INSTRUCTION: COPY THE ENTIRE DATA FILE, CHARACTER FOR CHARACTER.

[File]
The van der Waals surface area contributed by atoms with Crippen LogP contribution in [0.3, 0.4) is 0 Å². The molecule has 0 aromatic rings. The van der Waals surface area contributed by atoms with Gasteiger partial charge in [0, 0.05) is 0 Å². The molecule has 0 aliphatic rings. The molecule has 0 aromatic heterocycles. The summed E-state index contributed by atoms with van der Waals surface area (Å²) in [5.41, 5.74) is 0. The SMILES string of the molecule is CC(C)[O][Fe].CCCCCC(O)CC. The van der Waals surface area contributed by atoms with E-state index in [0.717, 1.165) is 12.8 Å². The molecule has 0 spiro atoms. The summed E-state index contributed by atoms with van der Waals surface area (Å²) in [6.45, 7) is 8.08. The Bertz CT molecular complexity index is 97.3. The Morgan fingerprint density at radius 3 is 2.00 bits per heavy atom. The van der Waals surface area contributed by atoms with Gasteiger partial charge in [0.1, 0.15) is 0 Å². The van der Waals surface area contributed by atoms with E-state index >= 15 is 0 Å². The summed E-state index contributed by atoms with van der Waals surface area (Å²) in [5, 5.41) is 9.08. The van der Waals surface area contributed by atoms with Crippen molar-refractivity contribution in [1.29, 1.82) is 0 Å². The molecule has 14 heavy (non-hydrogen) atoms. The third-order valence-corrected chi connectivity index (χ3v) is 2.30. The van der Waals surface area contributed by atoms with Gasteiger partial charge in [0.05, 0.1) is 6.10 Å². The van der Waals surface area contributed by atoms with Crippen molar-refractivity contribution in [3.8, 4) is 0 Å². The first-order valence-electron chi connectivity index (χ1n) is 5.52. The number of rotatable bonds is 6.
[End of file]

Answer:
The van der Waals surface area contributed by atoms with Crippen LogP contribution in [0.3, 0.4) is 0 Å². The molecule has 0 aromatic rings. The van der Waals surface area contributed by atoms with Gasteiger partial charge in [0, 0.05) is 0 Å². The molecule has 0 aliphatic rings. The molecule has 0 aromatic heterocycles. The summed E-state index contributed by atoms with van der Waals surface area (Å²) in [5.41, 5.74) is 0. The SMILES string of the molecule is CC(C)[O][Fe].CCCCCC(O)CC. The van der Waals surface area contributed by atoms with E-state index in [0.717, 1.165) is 12.8 Å². The molecule has 0 spiro atoms. The summed E-state index contributed by atoms with van der Waals surface area (Å²) in [6.45, 7) is 8.08. The Bertz CT molecular complexity index is 97.3. The Morgan fingerprint density at radius 3 is 2.00 bits per heavy atom. The van der Waals surface area contributed by atoms with Gasteiger partial charge in [0.1, 0.15) is 0 Å². The van der Waals surface area contributed by atoms with E-state index >= 15 is 0 Å². The summed E-state index contributed by atoms with van der Waals surface area (Å²) in [5, 5.41) is 9.08. The van der Waals surface area contributed by atoms with Crippen molar-refractivity contribution in [1.29, 1.82) is 0 Å². The molecule has 14 heavy (non-hydrogen) atoms. The third-order valence-corrected chi connectivity index (χ3v) is 2.30. The van der Waals surface area contributed by atoms with Gasteiger partial charge in [0.05, 0.1) is 6.10 Å². The van der Waals surface area contributed by atoms with Crippen molar-refractivity contribution in [3.8, 4) is 0 Å². The first-order valence-electron chi connectivity index (χ1n) is 5.52. The number of rotatable bonds is 6.